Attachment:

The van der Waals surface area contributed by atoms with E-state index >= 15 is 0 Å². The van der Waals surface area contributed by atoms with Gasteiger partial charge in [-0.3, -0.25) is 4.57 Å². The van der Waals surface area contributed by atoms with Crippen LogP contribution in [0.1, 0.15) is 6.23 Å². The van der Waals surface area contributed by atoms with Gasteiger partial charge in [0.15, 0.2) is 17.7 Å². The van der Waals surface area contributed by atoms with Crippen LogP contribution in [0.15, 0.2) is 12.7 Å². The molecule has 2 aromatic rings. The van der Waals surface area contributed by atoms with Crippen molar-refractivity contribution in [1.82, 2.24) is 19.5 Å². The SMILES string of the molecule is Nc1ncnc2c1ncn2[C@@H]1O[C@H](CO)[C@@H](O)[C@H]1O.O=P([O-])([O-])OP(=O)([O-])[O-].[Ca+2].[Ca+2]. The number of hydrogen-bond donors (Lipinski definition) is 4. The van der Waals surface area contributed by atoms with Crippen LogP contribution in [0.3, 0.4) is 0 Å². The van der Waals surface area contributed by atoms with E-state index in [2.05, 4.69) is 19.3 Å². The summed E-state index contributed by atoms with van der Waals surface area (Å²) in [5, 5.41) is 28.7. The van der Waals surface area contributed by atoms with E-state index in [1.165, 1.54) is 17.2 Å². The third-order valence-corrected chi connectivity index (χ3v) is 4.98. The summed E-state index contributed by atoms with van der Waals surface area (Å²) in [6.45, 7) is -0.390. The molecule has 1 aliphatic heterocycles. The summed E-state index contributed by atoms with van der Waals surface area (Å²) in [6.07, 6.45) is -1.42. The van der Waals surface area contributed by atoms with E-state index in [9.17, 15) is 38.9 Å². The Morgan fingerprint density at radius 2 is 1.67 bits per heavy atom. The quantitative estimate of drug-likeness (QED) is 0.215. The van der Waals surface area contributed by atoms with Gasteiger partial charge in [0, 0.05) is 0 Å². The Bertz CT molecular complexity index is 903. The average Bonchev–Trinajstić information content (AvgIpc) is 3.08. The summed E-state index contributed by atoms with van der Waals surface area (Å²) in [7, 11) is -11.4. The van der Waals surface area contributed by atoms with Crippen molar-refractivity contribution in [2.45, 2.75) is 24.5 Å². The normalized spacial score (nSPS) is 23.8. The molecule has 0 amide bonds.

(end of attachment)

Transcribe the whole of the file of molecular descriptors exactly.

The van der Waals surface area contributed by atoms with E-state index >= 15 is 0 Å². The van der Waals surface area contributed by atoms with Gasteiger partial charge in [-0.3, -0.25) is 4.57 Å². The van der Waals surface area contributed by atoms with Crippen LogP contribution in [0.1, 0.15) is 6.23 Å². The van der Waals surface area contributed by atoms with Gasteiger partial charge in [0.15, 0.2) is 17.7 Å². The van der Waals surface area contributed by atoms with Crippen LogP contribution in [0.15, 0.2) is 12.7 Å². The molecule has 2 aromatic rings. The van der Waals surface area contributed by atoms with Crippen molar-refractivity contribution in [1.82, 2.24) is 19.5 Å². The SMILES string of the molecule is Nc1ncnc2c1ncn2[C@@H]1O[C@H](CO)[C@@H](O)[C@H]1O.O=P([O-])([O-])OP(=O)([O-])[O-].[Ca+2].[Ca+2]. The number of hydrogen-bond donors (Lipinski definition) is 4. The van der Waals surface area contributed by atoms with Crippen LogP contribution in [0.3, 0.4) is 0 Å². The van der Waals surface area contributed by atoms with E-state index in [2.05, 4.69) is 19.3 Å². The summed E-state index contributed by atoms with van der Waals surface area (Å²) in [5, 5.41) is 28.7. The van der Waals surface area contributed by atoms with E-state index in [1.165, 1.54) is 17.2 Å². The third-order valence-corrected chi connectivity index (χ3v) is 4.98. The summed E-state index contributed by atoms with van der Waals surface area (Å²) in [6.45, 7) is -0.390. The molecule has 1 aliphatic heterocycles. The summed E-state index contributed by atoms with van der Waals surface area (Å²) in [6.07, 6.45) is -1.42. The van der Waals surface area contributed by atoms with E-state index in [9.17, 15) is 38.9 Å². The Morgan fingerprint density at radius 2 is 1.67 bits per heavy atom. The quantitative estimate of drug-likeness (QED) is 0.215. The van der Waals surface area contributed by atoms with Gasteiger partial charge in [0, 0.05) is 0 Å². The Bertz CT molecular complexity index is 903. The average Bonchev–Trinajstić information content (AvgIpc) is 3.08. The summed E-state index contributed by atoms with van der Waals surface area (Å²) in [7, 11) is -11.4. The van der Waals surface area contributed by atoms with Crippen molar-refractivity contribution in [2.45, 2.75) is 24.5 Å². The normalized spacial score (nSPS) is 23.8. The molecule has 0 amide bonds.